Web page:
Don’t forget the bill of lading and trailer numbers before hitting the road

The qualities of a good driver go beyond driving skills and punctuality – paperwork is also important.

A driver is only as reliable as his logs are accurate.

Robert Kaferle, vice president of safety at Reliance Partners, reminds drivers to be stricter when it comes to form and conduct violations and to make sure they update their trailer numbers and bill of lading numbers before each haul.

Drivers often involved in drop and hook cargo swap trailers on a daily basis. Drivers are constantly changing hands and need to keep track of the trailers they are towing and their contents.

Each trailer has its own identification number; The same goes for its content, as each bill of lading also has a unique number. Together, these numbers must be regularly updated in the driver’s logbook.

49 CFR 395.8 requires commercial drivers to record their duty status for each 24-hour period. Information about the driver, kilometers driven, total hours, and carrier and shipment documents must also be up to date.

But Käferle observes that far too many drivers neglect to update their information. After delivering a load, some drivers rush to the next job and choose to save the paperwork for the end of their shift — if they even remember it, that is.

These violations, explained Käferle, are among the most common working time violations that he sees among drivers. While seemingly easy, a rider with too many form and behavior issues can compromise their ability to adjust. and for auto carriers, the presence of too many of these violations can affect their CSA ratings.

“If you don’t have a trailer number or a bill of lading number, it doesn’t seem to matter, but these small violations can have a big impact on your CSA score, especially if you get several,” Kaferle said. “The higher your score, the more insurance companies and officials look at your log.”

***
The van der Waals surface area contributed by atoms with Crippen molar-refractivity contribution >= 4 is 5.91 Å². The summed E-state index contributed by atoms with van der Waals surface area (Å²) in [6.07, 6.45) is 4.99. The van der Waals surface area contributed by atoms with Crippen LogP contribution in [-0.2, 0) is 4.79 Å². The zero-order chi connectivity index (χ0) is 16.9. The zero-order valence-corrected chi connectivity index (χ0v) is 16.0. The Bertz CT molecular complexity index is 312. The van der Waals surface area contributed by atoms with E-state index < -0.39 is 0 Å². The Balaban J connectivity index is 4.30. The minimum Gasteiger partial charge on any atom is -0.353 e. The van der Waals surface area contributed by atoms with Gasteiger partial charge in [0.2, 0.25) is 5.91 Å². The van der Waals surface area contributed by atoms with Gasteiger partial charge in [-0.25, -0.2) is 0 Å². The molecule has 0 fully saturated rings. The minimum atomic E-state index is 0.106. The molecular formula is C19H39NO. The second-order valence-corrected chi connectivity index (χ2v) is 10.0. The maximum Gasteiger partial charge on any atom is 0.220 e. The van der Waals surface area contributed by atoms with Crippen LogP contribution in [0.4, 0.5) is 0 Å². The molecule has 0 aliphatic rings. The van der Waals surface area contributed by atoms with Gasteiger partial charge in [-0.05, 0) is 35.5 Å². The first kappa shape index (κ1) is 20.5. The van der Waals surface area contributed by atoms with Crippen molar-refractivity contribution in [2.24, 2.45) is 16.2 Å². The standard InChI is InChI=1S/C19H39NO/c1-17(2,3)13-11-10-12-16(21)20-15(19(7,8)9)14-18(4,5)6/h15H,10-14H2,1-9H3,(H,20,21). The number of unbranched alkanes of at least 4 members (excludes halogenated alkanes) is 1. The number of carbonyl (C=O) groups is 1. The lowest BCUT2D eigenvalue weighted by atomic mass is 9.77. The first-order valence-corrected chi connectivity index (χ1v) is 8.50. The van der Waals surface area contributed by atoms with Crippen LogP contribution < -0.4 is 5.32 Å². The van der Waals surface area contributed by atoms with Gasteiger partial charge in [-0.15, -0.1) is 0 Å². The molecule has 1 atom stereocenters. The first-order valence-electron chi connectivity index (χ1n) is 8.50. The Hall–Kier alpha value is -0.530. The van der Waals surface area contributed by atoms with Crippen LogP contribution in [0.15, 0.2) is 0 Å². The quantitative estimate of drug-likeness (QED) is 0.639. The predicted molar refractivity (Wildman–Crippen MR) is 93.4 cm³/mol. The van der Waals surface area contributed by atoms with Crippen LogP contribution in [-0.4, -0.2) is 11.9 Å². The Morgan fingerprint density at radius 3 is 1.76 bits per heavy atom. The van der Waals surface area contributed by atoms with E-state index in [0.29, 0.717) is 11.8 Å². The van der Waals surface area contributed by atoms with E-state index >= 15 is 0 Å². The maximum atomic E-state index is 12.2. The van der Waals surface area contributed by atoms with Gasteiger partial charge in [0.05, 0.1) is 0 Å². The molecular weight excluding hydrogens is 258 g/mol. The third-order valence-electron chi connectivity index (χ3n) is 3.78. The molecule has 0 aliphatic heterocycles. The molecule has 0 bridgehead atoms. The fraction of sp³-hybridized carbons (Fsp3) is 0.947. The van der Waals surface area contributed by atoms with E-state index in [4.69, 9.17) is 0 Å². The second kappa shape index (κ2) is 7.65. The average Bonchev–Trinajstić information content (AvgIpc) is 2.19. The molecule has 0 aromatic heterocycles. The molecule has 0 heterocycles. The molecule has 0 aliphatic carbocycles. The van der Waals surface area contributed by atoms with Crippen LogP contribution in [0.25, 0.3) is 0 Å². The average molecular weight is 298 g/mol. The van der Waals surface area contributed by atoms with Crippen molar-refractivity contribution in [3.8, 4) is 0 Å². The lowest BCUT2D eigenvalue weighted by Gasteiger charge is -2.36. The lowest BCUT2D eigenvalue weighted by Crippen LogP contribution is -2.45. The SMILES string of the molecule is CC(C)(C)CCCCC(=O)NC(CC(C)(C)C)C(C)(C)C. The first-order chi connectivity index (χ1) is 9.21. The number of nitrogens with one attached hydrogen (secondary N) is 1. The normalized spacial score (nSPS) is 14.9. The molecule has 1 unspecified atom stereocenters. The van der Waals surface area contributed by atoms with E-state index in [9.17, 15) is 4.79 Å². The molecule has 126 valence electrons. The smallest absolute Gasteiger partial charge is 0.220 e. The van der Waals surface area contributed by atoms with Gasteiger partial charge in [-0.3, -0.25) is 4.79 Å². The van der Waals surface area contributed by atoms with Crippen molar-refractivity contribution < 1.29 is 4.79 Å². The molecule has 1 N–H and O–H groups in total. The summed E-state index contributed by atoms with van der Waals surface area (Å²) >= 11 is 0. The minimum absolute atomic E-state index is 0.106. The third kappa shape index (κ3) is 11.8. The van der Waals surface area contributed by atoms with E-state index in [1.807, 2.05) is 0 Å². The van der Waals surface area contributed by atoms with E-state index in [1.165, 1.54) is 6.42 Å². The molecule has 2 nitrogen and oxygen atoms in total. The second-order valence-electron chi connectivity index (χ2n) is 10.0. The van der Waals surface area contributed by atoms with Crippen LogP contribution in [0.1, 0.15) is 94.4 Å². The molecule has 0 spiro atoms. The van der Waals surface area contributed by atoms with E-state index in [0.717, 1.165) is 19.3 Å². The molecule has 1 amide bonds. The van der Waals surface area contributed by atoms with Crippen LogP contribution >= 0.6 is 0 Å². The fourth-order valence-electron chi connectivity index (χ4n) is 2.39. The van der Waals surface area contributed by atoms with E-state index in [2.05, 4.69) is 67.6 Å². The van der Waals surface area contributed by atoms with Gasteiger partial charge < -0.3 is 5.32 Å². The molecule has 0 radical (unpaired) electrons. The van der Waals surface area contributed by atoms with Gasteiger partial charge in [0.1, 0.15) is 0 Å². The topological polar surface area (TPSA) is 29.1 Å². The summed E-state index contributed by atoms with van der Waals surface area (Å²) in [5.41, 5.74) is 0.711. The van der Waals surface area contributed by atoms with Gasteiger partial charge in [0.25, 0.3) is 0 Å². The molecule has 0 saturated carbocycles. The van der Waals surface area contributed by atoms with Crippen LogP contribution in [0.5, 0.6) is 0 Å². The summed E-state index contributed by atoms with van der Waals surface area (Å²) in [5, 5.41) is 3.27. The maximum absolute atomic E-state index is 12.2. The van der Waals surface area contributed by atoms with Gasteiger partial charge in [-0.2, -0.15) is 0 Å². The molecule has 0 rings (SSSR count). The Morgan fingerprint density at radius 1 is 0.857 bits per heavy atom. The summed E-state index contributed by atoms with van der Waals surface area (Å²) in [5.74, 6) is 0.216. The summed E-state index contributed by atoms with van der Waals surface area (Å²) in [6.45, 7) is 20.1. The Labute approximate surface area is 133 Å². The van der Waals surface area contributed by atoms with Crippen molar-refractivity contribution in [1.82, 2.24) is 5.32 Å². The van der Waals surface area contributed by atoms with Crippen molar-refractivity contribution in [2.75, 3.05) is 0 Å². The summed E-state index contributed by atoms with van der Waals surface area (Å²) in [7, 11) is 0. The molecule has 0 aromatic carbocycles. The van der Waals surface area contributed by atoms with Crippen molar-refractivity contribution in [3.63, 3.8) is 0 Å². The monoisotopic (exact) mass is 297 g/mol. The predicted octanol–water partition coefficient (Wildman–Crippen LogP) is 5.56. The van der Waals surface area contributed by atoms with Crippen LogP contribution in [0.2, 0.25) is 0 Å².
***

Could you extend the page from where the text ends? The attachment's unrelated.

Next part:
However, these violations can easily be avoided by simply updating the service status record before hitting the road. After all, a driver doesn’t have much to do at the loading dock, so use the time “on duty, not driving”.

“If a trucking company obtains a Pre-Employment Screening Program report and finds that a driver has a number of formal and behavioral infractions, it may indicate that the driver doesn’t understand the rules, needs training, or simply doesn’t care ‘ Kaferle said.

Fleets can correct this behavior by reiterating the importance of double checking logs before each assignment. Käferle said it could be as simple as jotting it down during the weekly safety meeting.

But ultimately, it is the driver’s responsibility to avoid such mistakes. And drivers should be concerned about that, because receiving form and manners or other violations of working hours reflect badly on themselves and are often undisputed.

“Violations of form and nature, they cannot be handled with DataQ, because what are you trying to dispute?” said Kaeferle. “You cannot contest missing information that is required; it is either there or not.”

For more FreightWaves content from Jack Glenn, click here.

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